What does JVD mean in medical terms?
If you ever see someone with a bulging neck vein, you’re looking at the external jugular vein. When the jugular vein is visible, it’s known as jugular vein distention (JVD).
Are there two jugular veins?
There is a pair of internal jugular veins (right and left) and a pair of external jugular veins. The external jugular veins empty into the subclavian veins; the internal jugular veins join with the subclavian veins to form the brachiocephalic veins, which join to form the superior vena cava.
Why does jugular vein distention occur?
Jugular vein distention (JVD) occurs when the pressure inside the vena cava, a large vein that carries deoxygenated blood back to the heart, causes a bulging neck vein. The internal jugular vein and external jugular vein run down both sides of your neck.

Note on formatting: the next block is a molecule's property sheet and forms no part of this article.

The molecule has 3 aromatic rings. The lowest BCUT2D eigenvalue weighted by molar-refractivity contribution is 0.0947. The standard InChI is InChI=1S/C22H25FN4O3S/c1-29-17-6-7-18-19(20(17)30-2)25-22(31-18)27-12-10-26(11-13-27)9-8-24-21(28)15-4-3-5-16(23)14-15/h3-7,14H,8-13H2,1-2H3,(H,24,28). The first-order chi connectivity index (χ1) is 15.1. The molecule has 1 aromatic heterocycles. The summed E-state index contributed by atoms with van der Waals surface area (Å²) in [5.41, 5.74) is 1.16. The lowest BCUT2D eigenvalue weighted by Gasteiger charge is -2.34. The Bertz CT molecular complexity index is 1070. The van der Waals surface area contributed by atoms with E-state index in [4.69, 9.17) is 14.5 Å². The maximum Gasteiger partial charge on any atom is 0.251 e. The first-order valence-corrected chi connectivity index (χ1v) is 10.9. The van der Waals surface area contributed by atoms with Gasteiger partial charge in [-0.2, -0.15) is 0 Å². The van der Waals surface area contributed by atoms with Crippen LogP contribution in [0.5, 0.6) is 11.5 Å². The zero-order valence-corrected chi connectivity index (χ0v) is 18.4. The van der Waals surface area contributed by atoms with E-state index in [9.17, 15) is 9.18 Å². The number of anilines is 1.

What is normal JVD?
The jugular venous pressure is usually assessed by observing the right side of the patient’s neck. The normal mean jugular venous pressure, determined as the vertical distance above the midpoint of the right atrium, is 6 to 8 cm H2O.
How do you treat JVD?
- changes in lifestyle and diet.
- beta-blockers to decrease the activity of the heart and lower blood pressure.
- ACE inhibitors, which help to relax the blood vessels.
- diuretics, which help to lower blood pressure by flushing salt and fluid out of the body and relaxing blood vessels.
Which side of the neck is the carotid artery on?
There are two carotid arteries, one on the right and one on the left. In the neck, each carotid artery branches into two divisions: The internal carotid artery supplies blood to the brain. The external carotid artery supplies blood to the face and neck.
How serious is JVD?
JVD can be the sign of a severe condition, including heart failure, so it is vital that a person is seen by a medical professional as soon as possible. While heart failure can happen to anyone, risk factors for heart failure include: high blood pressure.